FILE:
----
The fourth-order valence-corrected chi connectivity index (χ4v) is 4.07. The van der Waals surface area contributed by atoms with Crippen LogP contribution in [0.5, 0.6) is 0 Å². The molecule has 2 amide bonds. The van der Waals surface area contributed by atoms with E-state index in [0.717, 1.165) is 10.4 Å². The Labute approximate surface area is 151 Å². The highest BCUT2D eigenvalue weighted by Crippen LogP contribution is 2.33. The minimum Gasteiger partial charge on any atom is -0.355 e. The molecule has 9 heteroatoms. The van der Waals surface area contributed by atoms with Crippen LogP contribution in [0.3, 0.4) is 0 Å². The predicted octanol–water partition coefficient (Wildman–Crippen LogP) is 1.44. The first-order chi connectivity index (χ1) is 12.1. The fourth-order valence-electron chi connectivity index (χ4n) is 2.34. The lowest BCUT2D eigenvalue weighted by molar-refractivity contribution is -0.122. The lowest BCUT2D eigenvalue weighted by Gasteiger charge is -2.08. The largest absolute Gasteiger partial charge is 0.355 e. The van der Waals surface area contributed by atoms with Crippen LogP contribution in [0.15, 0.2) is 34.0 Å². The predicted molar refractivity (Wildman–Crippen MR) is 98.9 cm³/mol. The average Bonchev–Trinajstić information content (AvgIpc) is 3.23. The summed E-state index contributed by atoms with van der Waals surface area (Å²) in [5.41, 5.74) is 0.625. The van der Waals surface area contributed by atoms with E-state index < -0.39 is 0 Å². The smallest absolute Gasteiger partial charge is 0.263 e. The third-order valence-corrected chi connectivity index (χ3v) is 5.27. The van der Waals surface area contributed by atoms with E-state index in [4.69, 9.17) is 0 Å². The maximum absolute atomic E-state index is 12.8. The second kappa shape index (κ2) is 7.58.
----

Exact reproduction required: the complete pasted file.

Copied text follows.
The fourth-order valence-corrected chi connectivity index (χ4v) is 4.07. The van der Waals surface area contributed by atoms with Crippen LogP contribution in [0.5, 0.6) is 0 Å². The molecule has 2 amide bonds. The van der Waals surface area contributed by atoms with E-state index in [0.717, 1.165) is 10.4 Å². The Labute approximate surface area is 151 Å². The highest BCUT2D eigenvalue weighted by Crippen LogP contribution is 2.33. The minimum Gasteiger partial charge on any atom is -0.355 e. The molecule has 9 heteroatoms. The van der Waals surface area contributed by atoms with Crippen LogP contribution in [0.3, 0.4) is 0 Å². The predicted octanol–water partition coefficient (Wildman–Crippen LogP) is 1.44. The first-order chi connectivity index (χ1) is 12.1. The fourth-order valence-electron chi connectivity index (χ4n) is 2.34. The lowest BCUT2D eigenvalue weighted by molar-refractivity contribution is -0.122. The lowest BCUT2D eigenvalue weighted by Gasteiger charge is -2.08. The largest absolute Gasteiger partial charge is 0.355 e. The van der Waals surface area contributed by atoms with Crippen LogP contribution in [0.15, 0.2) is 34.0 Å². The predicted molar refractivity (Wildman–Crippen MR) is 98.9 cm³/mol. The average Bonchev–Trinajstić information content (AvgIpc) is 3.23. The summed E-state index contributed by atoms with van der Waals surface area (Å²) in [5.41, 5.74) is 0.625. The van der Waals surface area contributed by atoms with E-state index < -0.39 is 0 Å². The smallest absolute Gasteiger partial charge is 0.263 e. The third-order valence-corrected chi connectivity index (χ3v) is 5.27. The van der Waals surface area contributed by atoms with E-state index in [4.69, 9.17) is 0 Å². The maximum absolute atomic E-state index is 12.8. The second kappa shape index (κ2) is 7.58.